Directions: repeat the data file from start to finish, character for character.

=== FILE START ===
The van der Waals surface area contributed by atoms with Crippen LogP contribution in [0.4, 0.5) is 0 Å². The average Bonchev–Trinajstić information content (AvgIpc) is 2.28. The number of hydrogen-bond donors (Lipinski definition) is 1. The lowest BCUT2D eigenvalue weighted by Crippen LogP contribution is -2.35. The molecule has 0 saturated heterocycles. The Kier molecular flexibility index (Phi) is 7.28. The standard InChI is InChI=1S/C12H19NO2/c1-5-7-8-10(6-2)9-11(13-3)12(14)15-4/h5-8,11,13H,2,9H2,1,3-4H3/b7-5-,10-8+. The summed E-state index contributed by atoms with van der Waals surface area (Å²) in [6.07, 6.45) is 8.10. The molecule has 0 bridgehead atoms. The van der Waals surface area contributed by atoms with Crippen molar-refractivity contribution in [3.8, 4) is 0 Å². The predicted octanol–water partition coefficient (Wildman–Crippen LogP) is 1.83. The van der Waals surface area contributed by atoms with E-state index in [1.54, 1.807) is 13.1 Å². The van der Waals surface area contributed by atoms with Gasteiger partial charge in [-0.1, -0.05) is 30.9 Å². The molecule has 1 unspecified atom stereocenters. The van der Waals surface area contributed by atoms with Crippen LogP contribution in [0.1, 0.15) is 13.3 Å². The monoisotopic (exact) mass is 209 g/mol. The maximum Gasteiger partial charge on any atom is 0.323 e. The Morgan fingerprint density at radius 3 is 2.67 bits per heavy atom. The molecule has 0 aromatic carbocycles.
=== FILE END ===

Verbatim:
The van der Waals surface area contributed by atoms with Crippen LogP contribution in [0.4, 0.5) is 0 Å². The average Bonchev–Trinajstić information content (AvgIpc) is 2.28. The number of hydrogen-bond donors (Lipinski definition) is 1. The lowest BCUT2D eigenvalue weighted by Crippen LogP contribution is -2.35. The molecule has 0 saturated heterocycles. The Kier molecular flexibility index (Phi) is 7.28. The standard InChI is InChI=1S/C12H19NO2/c1-5-7-8-10(6-2)9-11(13-3)12(14)15-4/h5-8,11,13H,2,9H2,1,3-4H3/b7-5-,10-8+. The summed E-state index contributed by atoms with van der Waals surface area (Å²) in [6.07, 6.45) is 8.10. The molecule has 0 bridgehead atoms. The van der Waals surface area contributed by atoms with Crippen molar-refractivity contribution in [3.8, 4) is 0 Å². The predicted octanol–water partition coefficient (Wildman–Crippen LogP) is 1.83. The van der Waals surface area contributed by atoms with E-state index in [1.54, 1.807) is 13.1 Å². The van der Waals surface area contributed by atoms with Gasteiger partial charge in [-0.1, -0.05) is 30.9 Å². The molecule has 1 unspecified atom stereocenters. The van der Waals surface area contributed by atoms with Crippen LogP contribution in [0.1, 0.15) is 13.3 Å². The monoisotopic (exact) mass is 209 g/mol. The maximum Gasteiger partial charge on any atom is 0.323 e. The Morgan fingerprint density at radius 3 is 2.67 bits per heavy atom. The molecule has 0 aromatic carbocycles.